Conservative leader David Cameron says it is "decision time for the Liberal Democrats" over which party they will back to form a government.
Mr Cameron, whose party won the most seats and votes but were short of a majority, said he hoped they would make the right decision.
It follows days of talks between the Conservatives and Liberal Democrats, after the UK election resulted in a hung parliament.
On Monday the Liberal Democrats formally opened talks with Labour about a rival deal.
The announcement about the Lib Dem/Labour talks came from Gordon Brown in the same Downing Street statement in which he said he would step down as Labour leader by September.
Labour and the Conservatives are both trying to woo the Liberal Democrats with promises on electoral reform as the battle to form a new government reaches its critical phase.
Labour say if the Liberal Democrats back them they will put the Alternative Vote system into law and then hold a referendum asking voters if they want a proportional representation voting system - a key issue for the Lib Dems.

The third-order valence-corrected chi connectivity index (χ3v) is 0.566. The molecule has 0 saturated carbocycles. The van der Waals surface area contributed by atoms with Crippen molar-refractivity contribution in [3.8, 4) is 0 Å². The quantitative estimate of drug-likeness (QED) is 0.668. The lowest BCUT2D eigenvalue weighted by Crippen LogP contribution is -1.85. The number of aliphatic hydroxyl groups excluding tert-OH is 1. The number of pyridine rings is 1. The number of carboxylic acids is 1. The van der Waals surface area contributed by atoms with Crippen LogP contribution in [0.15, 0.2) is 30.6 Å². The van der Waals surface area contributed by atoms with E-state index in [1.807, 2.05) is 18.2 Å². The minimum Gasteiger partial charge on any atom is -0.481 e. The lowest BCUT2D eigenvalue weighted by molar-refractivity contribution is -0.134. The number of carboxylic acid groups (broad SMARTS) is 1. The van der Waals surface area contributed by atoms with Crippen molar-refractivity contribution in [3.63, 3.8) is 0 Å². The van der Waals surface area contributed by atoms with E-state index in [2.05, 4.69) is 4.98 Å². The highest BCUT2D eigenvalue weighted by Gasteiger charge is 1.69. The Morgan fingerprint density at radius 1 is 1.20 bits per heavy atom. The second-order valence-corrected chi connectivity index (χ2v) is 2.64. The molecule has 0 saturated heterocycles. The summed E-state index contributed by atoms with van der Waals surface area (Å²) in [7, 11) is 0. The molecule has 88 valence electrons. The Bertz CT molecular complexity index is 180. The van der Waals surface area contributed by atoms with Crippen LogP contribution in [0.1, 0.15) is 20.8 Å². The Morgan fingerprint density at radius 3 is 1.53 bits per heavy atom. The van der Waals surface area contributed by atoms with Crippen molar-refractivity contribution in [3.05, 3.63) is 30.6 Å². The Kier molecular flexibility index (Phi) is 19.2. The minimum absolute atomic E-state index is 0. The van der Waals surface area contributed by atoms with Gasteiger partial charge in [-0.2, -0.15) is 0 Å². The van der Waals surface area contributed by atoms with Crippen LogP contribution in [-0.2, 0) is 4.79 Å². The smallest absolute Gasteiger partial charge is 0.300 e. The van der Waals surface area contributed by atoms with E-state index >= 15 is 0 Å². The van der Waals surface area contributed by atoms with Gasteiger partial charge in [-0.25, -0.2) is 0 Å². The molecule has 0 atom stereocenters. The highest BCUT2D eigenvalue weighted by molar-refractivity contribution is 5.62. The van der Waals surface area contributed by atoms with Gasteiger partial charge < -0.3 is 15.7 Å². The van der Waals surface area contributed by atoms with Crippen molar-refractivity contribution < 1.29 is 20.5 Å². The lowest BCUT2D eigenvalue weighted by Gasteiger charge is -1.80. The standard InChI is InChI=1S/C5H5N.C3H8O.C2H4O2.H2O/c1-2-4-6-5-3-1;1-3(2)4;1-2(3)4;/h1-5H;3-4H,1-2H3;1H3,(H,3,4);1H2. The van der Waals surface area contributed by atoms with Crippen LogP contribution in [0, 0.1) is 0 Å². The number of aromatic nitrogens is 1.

The Conservatives upped their offer on Monday evening to the Liberal Democrats to a promise of a referendum on changing the voting system to the Alternative Vote system.
Speaking on Tuesday morning Mr Cameron said his overriding concern since Friday was for "strong, stable government that is in the national interest" and his party had made a "very reasonable" offer to the Lib Dems to deliver it.
He said his MPs had put aside party interest in favour of the national interest - after they approved a referendum on the voting system, a reform the Conservatives have always opposed.
Mr Cameron said: "It's now, I believe, decision time, decision time for the Liberal Democrats and I hope they will make the right decision to give this country the strong, stable government that it badly needs and badly needs quickly."
A meeting of Lib Dem MPs continued beyond midnight and ended with no firm decisions taken, the BBC understands.
Labour's ruling national executive committee is set to meet on Tuesday to discuss the prospect of a coalition and the time it will take to replace Mr Brown.
The Conservatives secured 306 of the 649 constituencies contested on 6 May. It leaves the party short of the 326 MPs needed for an outright majority, with the Thirsk and Malton seat - where the election was postponed after the death of a candidate - still to vote.
Labour finished with 258 MPs, down 91, the Liberal Democrats 57, down five, and other parties 28.
If Labour and the Liberal Democrats joined forces, they would still not have an overall majority.
Here at Greengates Builders Merchants Accrington, Lancashire we are hoping a decision will soon be made about the government and then hopefully the country will be able to move onwards and upwards.